SAN DIEGO — As this city's mammoth, $160-million convention center approaches completion, two big questions persist: Will the center be finished on time and will it generate the economic benefits its boosters have promised?
The convention center is scheduled for completion Oct. 31, but the 11-acre project has been plagued by delays and false starts throughout its history. The latest of these prompted the operators to admit last month that shows scheduled from November through January may have to be canceled.
Will the convention center and its 760,000 square feet of exhibition and meeting space deliver the endlessly hyped benefits to the local economy? The San Diego Convention and Visitors Bureau, for example, is predicting that convention center-goers will add $218 million to local visitor spending in 1990, the first full year of operation.
The benefits will have to be dramatic to offset the fact that the center will cause increased traffic, a greater shortage of downtown parking and a more congested Lindbergh Field, San Diego's already overburdened airport. Such are the inevitable consequences of the center's attracting up to 14,000 additional weekly visitors to San Diego's downtown area. In addition, a proposal to name the center after the Rev. Martin Luther King Jr. has created sharp controversy.
Images of Sails
What seems fairly certain, however, is that San Diegans will have a truly landmark building, a massive 11-acre structure with flying concrete buttresses and a vinyl, tent-like roof meant to evoke images of sails scudding over San Diego Bay.
Also assured, judging from the comments of several exhibition managers and planners, are excellent prospects for the convention center's long-term success. San Diego's good year-around climate, tourist spots and the building's attractive bayside location make San Diego a "can't miss" meeting spot, several said.
"San Diego's going to draw a lot of business," said Edward Greeley, president of the National Assn. of Exposition Managers, a 2,700-member association of consumer and trade show organizers, planners and promoters based in New York. "I think it will be one of the most desirable sites on the West Coast."
Neil Grossman, vice president of Boston-based Cahners Exposition Group, a firm that organizes 25 large consumer and trade shows each year, including the San Diego Auto Show now held in Golden Hall here, said the new center will enable him to triple the size of his 1990 show to include 750 autos.
Heavy Airport Traffic
"We're all excited about the new convention center," Grossman said. "San Diego has a lot of pluses."
Greeley struck a discordant note when he said that San Diego's airport may prove inadequate for the added visitor traffic. San Jose, whose competing convention center is due to open this spring, received a boost last year when American Airlines announced it was establishing a regional hub there, he said.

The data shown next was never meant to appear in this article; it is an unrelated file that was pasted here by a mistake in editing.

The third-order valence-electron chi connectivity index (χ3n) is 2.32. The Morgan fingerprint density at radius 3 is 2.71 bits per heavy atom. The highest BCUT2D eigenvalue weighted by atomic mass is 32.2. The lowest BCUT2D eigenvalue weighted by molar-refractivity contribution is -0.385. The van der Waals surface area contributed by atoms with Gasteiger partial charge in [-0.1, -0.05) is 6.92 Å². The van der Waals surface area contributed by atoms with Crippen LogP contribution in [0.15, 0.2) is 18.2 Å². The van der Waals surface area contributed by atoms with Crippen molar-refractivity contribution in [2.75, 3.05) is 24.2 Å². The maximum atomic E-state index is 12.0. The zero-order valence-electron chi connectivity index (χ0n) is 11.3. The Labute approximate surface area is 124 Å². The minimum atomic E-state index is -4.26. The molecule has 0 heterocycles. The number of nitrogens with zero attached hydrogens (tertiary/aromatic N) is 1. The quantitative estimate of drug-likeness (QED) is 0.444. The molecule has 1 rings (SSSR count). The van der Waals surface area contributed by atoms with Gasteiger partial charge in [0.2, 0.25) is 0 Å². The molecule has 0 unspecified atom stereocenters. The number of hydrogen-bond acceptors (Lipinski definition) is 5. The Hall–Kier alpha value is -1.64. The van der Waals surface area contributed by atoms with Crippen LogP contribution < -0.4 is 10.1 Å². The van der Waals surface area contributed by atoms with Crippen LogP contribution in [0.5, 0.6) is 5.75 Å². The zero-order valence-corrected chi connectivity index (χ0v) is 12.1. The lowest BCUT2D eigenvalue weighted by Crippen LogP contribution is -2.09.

The San Diego convention center has been controversial from its beginning. Turned down by voters in 1981, the project was approved at the polls in 1983 after the site was moved from the city's center to the harbor side and after the San Diego port district agreed to foot the entire construction cost. (The city is liable for any operating shortfall.)
Originally targeted for completion in 1987, the project was delayed a year when construction bids came in over what the port district was prepared to spend, prompting a new request for bids. Further delays have pushed the opening back at least another five months.
Getting the center open on time is of paramount concern to San Diego Convention Center Corp., the nonprofit operator, because the building is already booked in late 1989 and for most of 1990. In fact, first-year bookings so far of more than 30 conventions and consumer shows are running at twice the rate the operators anticipated.
Opening on Time
If the center opens late, the city's credibility and "several careers" will be damaged, said center marketing director Carroll Armstrong, who came to San Diego from a similar job at New Orleans' convention center. The center's general manager, Tom Liegler, ran Anaheim's convention center for 23 years before taking the San Diego job.
"It's important (that the center open on time) because people are buying you, your word and what you are saying you are going to deliver," Armstrong said. "When the destination doesn't deliver, you have to come from behind to convince them that, yes, this time we are going to be ready."
While the San Diego convention center's management has its hands full with current concerns, they are already looking forward to an expansion after the first year or two of operation. The expansion plan is partly defensive: When the convention center opens, it will briefly be the largest meeting hall in California, but will soon after be eclipsed by expansions at the Los Angeles, Anaheim and San Francisco convention centers, Armstrong said.
The expansion would occur on an adjacent 12-acre site to the south that the San Diego port district owns. The land would enable the port to double the meeting hall's size.
Such an expansion, Armstrong said, would enable San Diego to join an elite group of meeting halls classified as "world congress centers" capable of hosting groups of 20,000 or more.